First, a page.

MINNEAPOLIS -- Phil Hughes didn't come to Minnesota to be a savior. He just wanted to throw strikes and help his new team win some games.
On Sunday, he gave the Twins more proof they made a wise investment.
"It starts with the starting pitcher and he gave us a great opportunity against a very potent lineup," said Twins manager Ron Gardenhire, who was especially pleased with Hughes' control. "You put guys on base, you miss a play and you'll wind up killing yourself against those guys."
Brought in as a free agent to help cure some of the Twins' starting pitching woes, Hughes (3-1) again pitched like the ace the team hoped he would be.
Hughes gave up two runs and six hits in 6 1/3 innings, walking none and striking out three. He became the first Twins pitcher to win three consecutive starts since Sam Deduno won three straight in July 2013.
"I said in the offseason when they signed him I thought he was a really good sign," Orioles manager Buck Showalter said. "He gives you a lot of confidence. [He can] go up and go away and let those guys who can really run the ball down run it down. He was effective. He's added the cutter and a lot more."
Hughes, who left the Yankees in the offseason to join the Twins, gave up four earned runs in each of his first three starts this season. He has given up a total of six earned runs and one walk in 19 1/3 innings during his past three outings.
The focus was on control the weekend after Twins pitchers issued 22 walks -- including 12 by their starters -- as the Dodgers swept three games at Target Field earlier in the week. Against the Orioles, the Twins walked only two batters in three games and took two of three in the series.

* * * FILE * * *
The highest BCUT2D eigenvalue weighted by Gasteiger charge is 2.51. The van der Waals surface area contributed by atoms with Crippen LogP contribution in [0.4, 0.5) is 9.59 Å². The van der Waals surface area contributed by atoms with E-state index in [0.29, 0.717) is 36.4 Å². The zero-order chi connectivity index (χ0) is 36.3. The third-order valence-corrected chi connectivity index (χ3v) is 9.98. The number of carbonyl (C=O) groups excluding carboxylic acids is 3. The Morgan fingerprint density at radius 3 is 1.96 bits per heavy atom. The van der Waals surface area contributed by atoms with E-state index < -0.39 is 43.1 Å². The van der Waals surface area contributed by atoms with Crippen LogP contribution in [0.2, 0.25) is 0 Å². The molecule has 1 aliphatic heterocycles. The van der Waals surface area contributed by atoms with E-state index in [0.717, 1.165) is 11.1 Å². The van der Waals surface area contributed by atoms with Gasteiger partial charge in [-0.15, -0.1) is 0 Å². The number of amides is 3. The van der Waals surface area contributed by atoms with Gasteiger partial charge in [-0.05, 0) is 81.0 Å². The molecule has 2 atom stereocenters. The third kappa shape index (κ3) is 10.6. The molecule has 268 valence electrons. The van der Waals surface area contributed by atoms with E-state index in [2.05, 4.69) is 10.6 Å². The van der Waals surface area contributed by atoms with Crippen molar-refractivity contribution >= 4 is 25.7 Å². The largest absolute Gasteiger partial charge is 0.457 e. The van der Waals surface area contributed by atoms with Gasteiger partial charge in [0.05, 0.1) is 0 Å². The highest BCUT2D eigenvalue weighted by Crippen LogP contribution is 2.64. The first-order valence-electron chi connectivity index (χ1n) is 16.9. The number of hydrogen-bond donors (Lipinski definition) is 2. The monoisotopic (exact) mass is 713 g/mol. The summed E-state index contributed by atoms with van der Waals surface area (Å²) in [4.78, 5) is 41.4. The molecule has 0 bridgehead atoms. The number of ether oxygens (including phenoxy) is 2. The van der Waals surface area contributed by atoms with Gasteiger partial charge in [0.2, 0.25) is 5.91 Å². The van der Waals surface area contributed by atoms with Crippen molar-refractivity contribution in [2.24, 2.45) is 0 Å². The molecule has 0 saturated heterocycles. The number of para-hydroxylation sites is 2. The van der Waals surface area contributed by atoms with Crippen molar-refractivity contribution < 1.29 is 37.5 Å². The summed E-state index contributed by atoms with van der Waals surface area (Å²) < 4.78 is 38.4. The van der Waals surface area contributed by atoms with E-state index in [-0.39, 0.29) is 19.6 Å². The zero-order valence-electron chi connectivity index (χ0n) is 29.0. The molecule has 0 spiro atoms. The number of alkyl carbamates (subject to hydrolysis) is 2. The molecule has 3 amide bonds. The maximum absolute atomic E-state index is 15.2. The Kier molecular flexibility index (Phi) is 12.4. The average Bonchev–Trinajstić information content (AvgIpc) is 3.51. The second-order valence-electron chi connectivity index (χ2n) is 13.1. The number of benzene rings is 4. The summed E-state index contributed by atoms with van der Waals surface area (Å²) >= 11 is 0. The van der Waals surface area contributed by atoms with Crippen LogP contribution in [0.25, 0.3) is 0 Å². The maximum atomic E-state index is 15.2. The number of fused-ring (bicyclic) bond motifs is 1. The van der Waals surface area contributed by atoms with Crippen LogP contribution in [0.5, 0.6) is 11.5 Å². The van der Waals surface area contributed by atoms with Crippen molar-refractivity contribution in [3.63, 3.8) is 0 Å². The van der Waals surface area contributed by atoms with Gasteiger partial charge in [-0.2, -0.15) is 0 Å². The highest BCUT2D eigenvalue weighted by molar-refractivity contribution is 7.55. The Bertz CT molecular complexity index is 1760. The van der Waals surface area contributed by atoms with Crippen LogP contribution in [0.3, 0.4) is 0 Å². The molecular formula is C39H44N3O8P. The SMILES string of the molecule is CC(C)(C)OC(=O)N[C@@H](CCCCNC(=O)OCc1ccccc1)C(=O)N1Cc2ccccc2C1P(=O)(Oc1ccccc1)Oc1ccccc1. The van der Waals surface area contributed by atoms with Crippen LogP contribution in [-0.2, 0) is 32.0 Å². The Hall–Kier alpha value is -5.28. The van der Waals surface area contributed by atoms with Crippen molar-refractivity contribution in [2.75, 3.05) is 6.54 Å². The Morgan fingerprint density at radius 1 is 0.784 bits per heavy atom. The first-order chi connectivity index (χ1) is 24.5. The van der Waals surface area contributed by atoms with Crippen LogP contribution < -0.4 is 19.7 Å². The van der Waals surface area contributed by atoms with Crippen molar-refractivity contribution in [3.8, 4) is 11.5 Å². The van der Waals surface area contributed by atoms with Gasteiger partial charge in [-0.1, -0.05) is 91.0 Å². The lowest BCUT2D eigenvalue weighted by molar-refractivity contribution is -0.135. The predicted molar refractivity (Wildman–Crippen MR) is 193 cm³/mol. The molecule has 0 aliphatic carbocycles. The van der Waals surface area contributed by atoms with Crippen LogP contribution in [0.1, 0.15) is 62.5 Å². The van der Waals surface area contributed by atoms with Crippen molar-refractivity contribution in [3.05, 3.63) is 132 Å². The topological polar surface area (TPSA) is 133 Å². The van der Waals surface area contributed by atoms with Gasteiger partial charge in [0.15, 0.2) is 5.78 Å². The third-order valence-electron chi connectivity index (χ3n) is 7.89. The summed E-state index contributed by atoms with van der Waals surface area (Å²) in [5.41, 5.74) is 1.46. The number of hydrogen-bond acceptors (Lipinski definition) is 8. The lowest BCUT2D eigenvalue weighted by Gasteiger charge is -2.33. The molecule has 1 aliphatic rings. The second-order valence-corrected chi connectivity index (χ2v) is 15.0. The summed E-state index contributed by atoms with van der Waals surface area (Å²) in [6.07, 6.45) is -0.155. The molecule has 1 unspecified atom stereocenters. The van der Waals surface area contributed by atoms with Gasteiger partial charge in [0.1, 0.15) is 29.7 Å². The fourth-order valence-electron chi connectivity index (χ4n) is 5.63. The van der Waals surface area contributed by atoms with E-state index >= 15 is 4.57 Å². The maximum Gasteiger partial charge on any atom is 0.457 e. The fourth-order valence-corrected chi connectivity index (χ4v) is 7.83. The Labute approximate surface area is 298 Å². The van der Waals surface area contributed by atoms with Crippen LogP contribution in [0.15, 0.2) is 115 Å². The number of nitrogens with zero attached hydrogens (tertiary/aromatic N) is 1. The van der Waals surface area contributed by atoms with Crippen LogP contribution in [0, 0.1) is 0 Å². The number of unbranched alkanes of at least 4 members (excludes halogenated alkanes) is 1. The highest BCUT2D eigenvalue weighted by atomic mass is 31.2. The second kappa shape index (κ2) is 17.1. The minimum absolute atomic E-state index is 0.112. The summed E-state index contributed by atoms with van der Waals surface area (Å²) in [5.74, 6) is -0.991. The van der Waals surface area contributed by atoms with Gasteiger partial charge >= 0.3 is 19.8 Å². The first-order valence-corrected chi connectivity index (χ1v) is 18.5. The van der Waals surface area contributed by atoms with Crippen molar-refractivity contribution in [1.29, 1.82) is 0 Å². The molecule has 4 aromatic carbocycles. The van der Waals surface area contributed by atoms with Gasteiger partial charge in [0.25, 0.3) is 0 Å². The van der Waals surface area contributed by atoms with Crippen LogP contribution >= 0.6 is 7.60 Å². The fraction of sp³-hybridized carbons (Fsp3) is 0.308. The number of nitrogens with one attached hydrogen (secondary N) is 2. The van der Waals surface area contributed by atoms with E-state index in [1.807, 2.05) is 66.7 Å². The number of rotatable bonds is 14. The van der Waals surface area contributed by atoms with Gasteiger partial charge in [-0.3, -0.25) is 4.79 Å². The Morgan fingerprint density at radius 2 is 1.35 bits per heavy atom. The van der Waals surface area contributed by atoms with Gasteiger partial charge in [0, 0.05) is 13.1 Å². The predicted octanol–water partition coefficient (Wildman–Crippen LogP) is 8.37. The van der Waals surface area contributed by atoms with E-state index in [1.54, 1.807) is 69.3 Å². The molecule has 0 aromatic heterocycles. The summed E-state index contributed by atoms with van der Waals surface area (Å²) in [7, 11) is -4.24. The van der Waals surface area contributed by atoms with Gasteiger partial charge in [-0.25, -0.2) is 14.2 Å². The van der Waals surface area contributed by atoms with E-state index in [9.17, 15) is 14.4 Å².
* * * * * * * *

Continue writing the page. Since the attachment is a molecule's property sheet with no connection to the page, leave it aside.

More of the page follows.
"I always take pride in throwing strikes, making guys earn their way on base and not giving any free passes," Hughes said. "If we're going to make mistakes in the zone and we're going to get beat on aggressive pitches, so be it. But we don't want to let them on for free."
After giving up a single to Nick Markakis to start the game, Hughes retired the next 14 batters. Nelson Cruz broke up Hughes' shutout bid with two outs in the sixth, hitting a two-run shot for his ninth homer of the season.
Glen Perkins pitched a scoreless ninth for his seventh save in eight chances this year.
The Twins played most of the day without first baseman Joe Mauer, who left in the top of the third inning with lower-back spasms. Gardenhire said that Mauer underwent treatment throughout the game and said he thinks he could play on Monday.
The Twins scored twice in the third, helped by the hustle of the Twins' most slump-ridden hitter.
Running hard down the line, Florimon barely beat shortstop J.J. Hardy's double-play relay to first base.
Brian Dozier then singled and one out later, Plouffe lined a double into the left-field corner that scored both runners.
Gonzalez walked the bases full with two outs, then walked Kurt Suzuki to force home a run. Reliever Troy Patton bailed him out of the jam by retiring Sam Fuld.
Kubel slid home just ahead of catcher Matt Wieters' tag, a call that was confirmed via an instant-replay challenge.
Plouffe leads the majors with 14 doubles. ... Minnesota wrapped up an eight-game homestand with a 3-5 record. RHP Kyle Gibson (3-2, 4.34) is scheduled to start on Monday when the Twins begin a four-game series at Cleveland.